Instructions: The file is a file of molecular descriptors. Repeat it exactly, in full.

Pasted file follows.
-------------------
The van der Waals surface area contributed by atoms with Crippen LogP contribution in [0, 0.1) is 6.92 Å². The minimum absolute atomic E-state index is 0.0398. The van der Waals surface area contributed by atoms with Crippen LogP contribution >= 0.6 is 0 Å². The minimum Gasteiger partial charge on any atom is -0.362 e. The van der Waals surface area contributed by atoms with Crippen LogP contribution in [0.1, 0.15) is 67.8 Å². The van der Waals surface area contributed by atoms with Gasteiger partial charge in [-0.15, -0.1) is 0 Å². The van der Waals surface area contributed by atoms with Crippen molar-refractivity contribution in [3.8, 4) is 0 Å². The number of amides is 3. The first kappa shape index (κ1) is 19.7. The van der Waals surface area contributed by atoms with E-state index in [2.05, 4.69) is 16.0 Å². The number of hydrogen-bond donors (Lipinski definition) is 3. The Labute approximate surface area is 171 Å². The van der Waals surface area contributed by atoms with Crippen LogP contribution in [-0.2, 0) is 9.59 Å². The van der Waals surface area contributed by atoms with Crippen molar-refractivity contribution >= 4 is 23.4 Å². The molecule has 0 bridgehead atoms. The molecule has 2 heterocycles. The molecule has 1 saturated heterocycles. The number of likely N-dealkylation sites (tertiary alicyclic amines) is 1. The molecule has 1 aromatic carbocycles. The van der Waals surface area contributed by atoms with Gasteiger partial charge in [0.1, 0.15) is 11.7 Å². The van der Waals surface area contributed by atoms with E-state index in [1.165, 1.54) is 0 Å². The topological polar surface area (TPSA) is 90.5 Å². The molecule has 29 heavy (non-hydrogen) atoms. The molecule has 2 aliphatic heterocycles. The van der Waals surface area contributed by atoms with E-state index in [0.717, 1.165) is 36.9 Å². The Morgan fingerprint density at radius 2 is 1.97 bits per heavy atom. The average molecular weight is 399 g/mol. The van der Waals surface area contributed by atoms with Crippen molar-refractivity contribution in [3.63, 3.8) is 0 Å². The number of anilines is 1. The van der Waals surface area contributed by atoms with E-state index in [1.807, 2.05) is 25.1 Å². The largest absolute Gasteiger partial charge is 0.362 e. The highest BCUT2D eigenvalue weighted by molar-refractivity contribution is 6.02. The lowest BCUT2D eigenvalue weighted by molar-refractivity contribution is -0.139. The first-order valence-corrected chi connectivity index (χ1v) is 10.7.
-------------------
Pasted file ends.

The van der Waals surface area contributed by atoms with Crippen LogP contribution in [0, 0.1) is 6.92 Å². The minimum absolute atomic E-state index is 0.0398. The van der Waals surface area contributed by atoms with Crippen LogP contribution >= 0.6 is 0 Å². The minimum Gasteiger partial charge on any atom is -0.362 e. The van der Waals surface area contributed by atoms with Crippen LogP contribution in [0.1, 0.15) is 67.8 Å². The van der Waals surface area contributed by atoms with Gasteiger partial charge in [-0.15, -0.1) is 0 Å². The van der Waals surface area contributed by atoms with Crippen molar-refractivity contribution in [3.8, 4) is 0 Å². The number of amides is 3. The first kappa shape index (κ1) is 19.7. The van der Waals surface area contributed by atoms with E-state index in [2.05, 4.69) is 16.0 Å². The number of hydrogen-bond donors (Lipinski definition) is 3. The Labute approximate surface area is 171 Å². The van der Waals surface area contributed by atoms with Crippen LogP contribution in [-0.2, 0) is 9.59 Å². The van der Waals surface area contributed by atoms with Crippen molar-refractivity contribution >= 4 is 23.4 Å². The molecule has 0 bridgehead atoms. The molecule has 2 heterocycles. The molecule has 1 saturated heterocycles. The number of likely N-dealkylation sites (tertiary alicyclic amines) is 1. The molecule has 1 aromatic carbocycles. The van der Waals surface area contributed by atoms with Gasteiger partial charge in [0.1, 0.15) is 11.7 Å². The van der Waals surface area contributed by atoms with E-state index in [1.165, 1.54) is 0 Å². The topological polar surface area (TPSA) is 90.5 Å². The molecule has 29 heavy (non-hydrogen) atoms. The molecule has 2 aliphatic heterocycles. The van der Waals surface area contributed by atoms with E-state index in [0.717, 1.165) is 36.9 Å². The Morgan fingerprint density at radius 2 is 1.97 bits per heavy atom. The average molecular weight is 399 g/mol. The van der Waals surface area contributed by atoms with Crippen molar-refractivity contribution in [3.63, 3.8) is 0 Å². The number of anilines is 1. The van der Waals surface area contributed by atoms with E-state index in [1.807, 2.05) is 25.1 Å². The largest absolute Gasteiger partial charge is 0.362 e. The highest BCUT2D eigenvalue weighted by molar-refractivity contribution is 6.02. The lowest BCUT2D eigenvalue weighted by molar-refractivity contribution is -0.139. The first-order valence-corrected chi connectivity index (χ1v) is 10.7.